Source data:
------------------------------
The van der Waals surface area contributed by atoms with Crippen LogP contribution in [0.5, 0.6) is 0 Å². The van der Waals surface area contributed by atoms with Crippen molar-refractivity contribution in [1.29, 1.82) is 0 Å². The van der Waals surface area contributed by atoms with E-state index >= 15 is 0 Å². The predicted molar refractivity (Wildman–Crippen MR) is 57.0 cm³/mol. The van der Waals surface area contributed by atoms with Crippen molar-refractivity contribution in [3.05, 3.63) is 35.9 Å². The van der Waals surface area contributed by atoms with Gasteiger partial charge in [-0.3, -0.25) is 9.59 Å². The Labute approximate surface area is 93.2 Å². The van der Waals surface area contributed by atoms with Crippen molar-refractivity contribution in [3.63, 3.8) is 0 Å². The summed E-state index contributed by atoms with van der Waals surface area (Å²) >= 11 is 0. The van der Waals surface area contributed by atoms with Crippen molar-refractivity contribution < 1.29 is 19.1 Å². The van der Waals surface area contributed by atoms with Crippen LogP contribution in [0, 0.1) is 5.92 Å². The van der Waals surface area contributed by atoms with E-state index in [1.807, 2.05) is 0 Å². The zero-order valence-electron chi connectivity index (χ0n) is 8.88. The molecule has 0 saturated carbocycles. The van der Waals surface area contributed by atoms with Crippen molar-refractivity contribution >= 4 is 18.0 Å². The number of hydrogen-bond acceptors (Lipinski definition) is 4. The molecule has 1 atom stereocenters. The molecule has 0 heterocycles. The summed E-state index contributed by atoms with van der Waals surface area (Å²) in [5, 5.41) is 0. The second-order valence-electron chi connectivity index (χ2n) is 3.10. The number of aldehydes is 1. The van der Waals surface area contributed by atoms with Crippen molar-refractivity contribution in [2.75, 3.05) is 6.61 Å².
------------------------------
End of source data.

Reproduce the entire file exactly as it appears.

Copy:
The van der Waals surface area contributed by atoms with Crippen LogP contribution in [0.5, 0.6) is 0 Å². The van der Waals surface area contributed by atoms with Crippen molar-refractivity contribution in [1.29, 1.82) is 0 Å². The van der Waals surface area contributed by atoms with E-state index >= 15 is 0 Å². The predicted molar refractivity (Wildman–Crippen MR) is 57.0 cm³/mol. The van der Waals surface area contributed by atoms with Crippen molar-refractivity contribution in [3.05, 3.63) is 35.9 Å². The van der Waals surface area contributed by atoms with Gasteiger partial charge in [-0.3, -0.25) is 9.59 Å². The Labute approximate surface area is 93.2 Å². The van der Waals surface area contributed by atoms with Crippen molar-refractivity contribution in [3.63, 3.8) is 0 Å². The summed E-state index contributed by atoms with van der Waals surface area (Å²) >= 11 is 0. The van der Waals surface area contributed by atoms with Crippen molar-refractivity contribution < 1.29 is 19.1 Å². The van der Waals surface area contributed by atoms with Crippen LogP contribution in [0, 0.1) is 5.92 Å². The van der Waals surface area contributed by atoms with E-state index in [1.807, 2.05) is 0 Å². The zero-order valence-electron chi connectivity index (χ0n) is 8.88. The molecule has 0 saturated carbocycles. The van der Waals surface area contributed by atoms with Crippen molar-refractivity contribution >= 4 is 18.0 Å². The number of hydrogen-bond acceptors (Lipinski definition) is 4. The molecule has 1 atom stereocenters. The molecule has 0 heterocycles. The summed E-state index contributed by atoms with van der Waals surface area (Å²) in [5, 5.41) is 0. The second-order valence-electron chi connectivity index (χ2n) is 3.10. The number of aldehydes is 1. The van der Waals surface area contributed by atoms with Crippen molar-refractivity contribution in [2.75, 3.05) is 6.61 Å².